Pattaya: Australian paedophiles hoping to stay under the radar in Thailand are facing tougher scrutiny from a Royal Thai Police-led unit tasked with policing sex crimes against children.
Up to 180 suspected foreign child sex abusers, including Australians, regularly visit or live in Pattaya, a city notorious for its seedy nightlife, according to a child protection organisation.
Supagon Noja, director of Thailand's Anti-Human Trafficking and Child Abuse Centre, says most of the suspects escape justice using increasingly sophisticated ways to interact with children, including through the internet.
"They are very clever and difficult to catch," Supagon told Fairfax Media while flicking through files on almost 700 suspects that he has collated over years. Among the suspects in his files are ministers of religion, entertainers, retirees and school teachers.
"They move frequently - often between Thailand, the Philippines and Cambodia," he said.
But Supagon, whose centre is caring for 41 abused children aged between seven and 17, said he expected to see increasing prosecutions after the establishment of Thailand's Internet Crimes Against Children Taskforce (TICAC), with backing from Interpol and other international police agencies.
Thailand's military government set up the taskforce in January last year after experts warned that rising internet use in south-east Asia was fuelling the spread of material that is abusive and sexually exploitative of children.
Internet availability in the region has grown to about 50 per cent of the population but the figure rises to 58 per cent in the Philippines, where there is a booming cybersex industry.
In partnership with Philippine law enforcement agencies the International Justice Mission (IJM) has rescued 1275 children and women from sex trafficking over several years. The most notorious case there is that of former Melbourne businessman Peter Scully, a master of the "dark web" who is facing trial on 75 charges, including directing a video involving horrific torture and injuries to an 18-month-old baby.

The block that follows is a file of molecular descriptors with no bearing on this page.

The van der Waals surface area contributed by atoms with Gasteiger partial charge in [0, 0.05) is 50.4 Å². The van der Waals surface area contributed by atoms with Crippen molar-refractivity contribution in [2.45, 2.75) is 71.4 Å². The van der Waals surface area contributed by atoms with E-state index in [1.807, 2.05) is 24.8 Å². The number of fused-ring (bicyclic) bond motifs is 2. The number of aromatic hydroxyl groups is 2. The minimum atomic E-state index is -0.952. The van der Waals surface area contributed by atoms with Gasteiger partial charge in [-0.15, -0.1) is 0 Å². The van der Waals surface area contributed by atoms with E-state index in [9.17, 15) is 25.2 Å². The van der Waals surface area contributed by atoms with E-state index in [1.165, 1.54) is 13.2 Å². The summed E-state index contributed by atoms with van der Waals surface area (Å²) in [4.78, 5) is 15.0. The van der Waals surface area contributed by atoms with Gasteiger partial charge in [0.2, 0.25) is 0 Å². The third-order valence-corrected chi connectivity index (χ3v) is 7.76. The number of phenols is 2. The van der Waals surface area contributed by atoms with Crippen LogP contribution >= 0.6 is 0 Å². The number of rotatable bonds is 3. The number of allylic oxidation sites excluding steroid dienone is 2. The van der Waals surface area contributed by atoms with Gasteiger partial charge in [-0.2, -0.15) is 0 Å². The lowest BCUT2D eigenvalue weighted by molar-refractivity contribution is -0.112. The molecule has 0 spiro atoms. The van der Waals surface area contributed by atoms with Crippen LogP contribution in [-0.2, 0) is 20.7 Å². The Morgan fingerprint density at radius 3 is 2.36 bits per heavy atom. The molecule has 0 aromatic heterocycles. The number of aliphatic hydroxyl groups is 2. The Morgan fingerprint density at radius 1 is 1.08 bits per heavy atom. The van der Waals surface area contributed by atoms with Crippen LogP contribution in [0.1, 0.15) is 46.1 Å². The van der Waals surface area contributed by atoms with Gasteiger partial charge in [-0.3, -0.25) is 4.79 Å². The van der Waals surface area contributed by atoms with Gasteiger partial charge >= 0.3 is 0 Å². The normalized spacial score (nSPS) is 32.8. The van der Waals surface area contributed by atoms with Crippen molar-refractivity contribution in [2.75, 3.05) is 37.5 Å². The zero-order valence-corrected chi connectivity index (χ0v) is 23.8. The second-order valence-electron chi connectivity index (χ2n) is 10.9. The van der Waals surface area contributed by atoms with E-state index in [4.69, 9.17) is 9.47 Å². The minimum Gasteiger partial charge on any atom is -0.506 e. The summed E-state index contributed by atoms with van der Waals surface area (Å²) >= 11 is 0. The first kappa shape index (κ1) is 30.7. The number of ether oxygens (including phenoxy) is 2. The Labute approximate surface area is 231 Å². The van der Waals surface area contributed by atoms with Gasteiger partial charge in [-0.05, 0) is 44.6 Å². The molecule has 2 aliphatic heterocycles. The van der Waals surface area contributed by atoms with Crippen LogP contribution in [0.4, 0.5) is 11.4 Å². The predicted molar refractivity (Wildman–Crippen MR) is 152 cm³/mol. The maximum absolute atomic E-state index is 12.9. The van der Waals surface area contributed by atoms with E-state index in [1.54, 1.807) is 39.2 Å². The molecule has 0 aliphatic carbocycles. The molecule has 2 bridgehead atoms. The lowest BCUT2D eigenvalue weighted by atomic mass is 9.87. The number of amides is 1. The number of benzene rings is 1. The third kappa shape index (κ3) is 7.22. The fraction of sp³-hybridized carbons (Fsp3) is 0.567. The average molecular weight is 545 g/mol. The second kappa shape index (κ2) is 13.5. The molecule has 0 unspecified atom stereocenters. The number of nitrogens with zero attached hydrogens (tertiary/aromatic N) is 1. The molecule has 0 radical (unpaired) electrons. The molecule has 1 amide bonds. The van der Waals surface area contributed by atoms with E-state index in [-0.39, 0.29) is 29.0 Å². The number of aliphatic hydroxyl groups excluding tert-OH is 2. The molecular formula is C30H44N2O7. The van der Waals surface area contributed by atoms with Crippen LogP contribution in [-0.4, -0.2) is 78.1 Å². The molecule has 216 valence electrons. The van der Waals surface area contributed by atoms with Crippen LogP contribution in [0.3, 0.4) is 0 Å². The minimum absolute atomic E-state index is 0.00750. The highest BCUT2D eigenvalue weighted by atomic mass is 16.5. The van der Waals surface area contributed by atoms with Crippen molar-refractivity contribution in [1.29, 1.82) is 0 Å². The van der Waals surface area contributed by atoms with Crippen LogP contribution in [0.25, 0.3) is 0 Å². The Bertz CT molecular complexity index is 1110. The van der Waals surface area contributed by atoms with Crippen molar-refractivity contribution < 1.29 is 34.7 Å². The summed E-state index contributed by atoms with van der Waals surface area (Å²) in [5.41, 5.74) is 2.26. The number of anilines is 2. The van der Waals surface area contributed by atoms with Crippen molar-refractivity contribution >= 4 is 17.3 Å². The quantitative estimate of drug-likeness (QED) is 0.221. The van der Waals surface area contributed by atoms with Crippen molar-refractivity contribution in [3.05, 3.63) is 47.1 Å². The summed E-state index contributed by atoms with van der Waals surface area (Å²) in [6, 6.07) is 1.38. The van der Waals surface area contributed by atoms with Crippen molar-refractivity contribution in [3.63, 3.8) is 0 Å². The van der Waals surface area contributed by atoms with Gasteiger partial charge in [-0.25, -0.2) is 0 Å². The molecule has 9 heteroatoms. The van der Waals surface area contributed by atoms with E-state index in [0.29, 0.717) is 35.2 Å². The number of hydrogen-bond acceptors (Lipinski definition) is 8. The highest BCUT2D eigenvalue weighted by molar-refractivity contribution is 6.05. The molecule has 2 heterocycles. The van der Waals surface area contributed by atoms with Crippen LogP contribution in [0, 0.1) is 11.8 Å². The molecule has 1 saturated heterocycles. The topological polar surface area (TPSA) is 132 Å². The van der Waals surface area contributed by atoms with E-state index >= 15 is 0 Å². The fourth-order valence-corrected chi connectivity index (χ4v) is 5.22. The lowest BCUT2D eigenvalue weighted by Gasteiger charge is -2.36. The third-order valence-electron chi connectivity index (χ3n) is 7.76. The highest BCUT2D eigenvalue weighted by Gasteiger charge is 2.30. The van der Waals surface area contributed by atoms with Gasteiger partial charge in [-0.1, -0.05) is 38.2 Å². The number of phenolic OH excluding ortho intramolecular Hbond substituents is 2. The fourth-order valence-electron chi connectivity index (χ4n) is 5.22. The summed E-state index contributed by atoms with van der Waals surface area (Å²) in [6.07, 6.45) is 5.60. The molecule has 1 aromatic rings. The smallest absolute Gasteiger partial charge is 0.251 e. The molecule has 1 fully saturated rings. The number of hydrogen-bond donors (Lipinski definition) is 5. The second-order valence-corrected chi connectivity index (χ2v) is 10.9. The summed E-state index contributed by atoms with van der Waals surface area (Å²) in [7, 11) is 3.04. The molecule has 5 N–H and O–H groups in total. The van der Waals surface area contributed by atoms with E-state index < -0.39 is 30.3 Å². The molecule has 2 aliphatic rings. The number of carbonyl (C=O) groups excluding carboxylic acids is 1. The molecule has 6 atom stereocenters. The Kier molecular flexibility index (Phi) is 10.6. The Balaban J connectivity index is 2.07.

In Thailand, where the problem is growing, internet availability reaches 67 per cent.
Neil Walsh, who heads the global cybercrime program of the United Nations Office on Drugs and Crime, said last year paedophiles were spreading, at a "phenomenal" rate, sexually exploitative materials through an overlay of online networks that cannot be easily accessed.
"The more we work harder to remove the contents, the more they make it harder to find," he said, adding that Thailand had become the "webcam centre for child pornography," stripping the Philippines of the title.
Speaking on the sideline of a conference on child sex abuse in Bangkok, Jon Rouse, a member of a Queensland police unit that targets online child sex abuse networks across the world, warned the sharing of abusive and sexually child exploitation material will continue to increase in south-east Asia.
He cited a survey last year which identified 3600 individual internet addresses in the Thai capital as having shared child exploitation material over just seven days.
Australia last year legislated to stop registered child sex offenders travelling overseas in what officials called a "world first" in the fight against child sex tourism.
The law will affect an estimated 20,000 registered offenders who have served their sentences but are still under supervision and must report to authorities.
But 46 year-old Supagon, who has been tracking child sex abusers in Pattaya for 27 years, said he believes Australians who have never been caught are among foreign predators in Pattaya, where there are several hundred street children.
"We will not stop working to expose these people who come to Thailand to hurt Thai children...they have gotten away with it in the past but their time is coming," he said.
Supagon, who is known as Kru Ja, said the abusers account for only a fraction of the millions of visitors to Thailand each year "but they damage our reputation as a good place to [visit]."
He said the victims were often street children recruited by Thai brokers who operate in an area of South Pattaya.
"I speak with the children and they tell me how they have been abused," Supagon said.
"But it is very difficult to get them to testify in court. They are afraid." Almost all the victims were boys, he said.
Supagon said only about 10 foreign child abuse suspects were prosecuted each year in Pattaya, where local authorities have been working to clean up its reputation as a sex tourism destination.
Interpol too has expanded its presence in the country to fight child sex abuse, recently hiring former Thai police Lieutenant-Colonel Apichart Hattasin, who for years led undercover operations in northern Thailand targeting foreign paedophiles.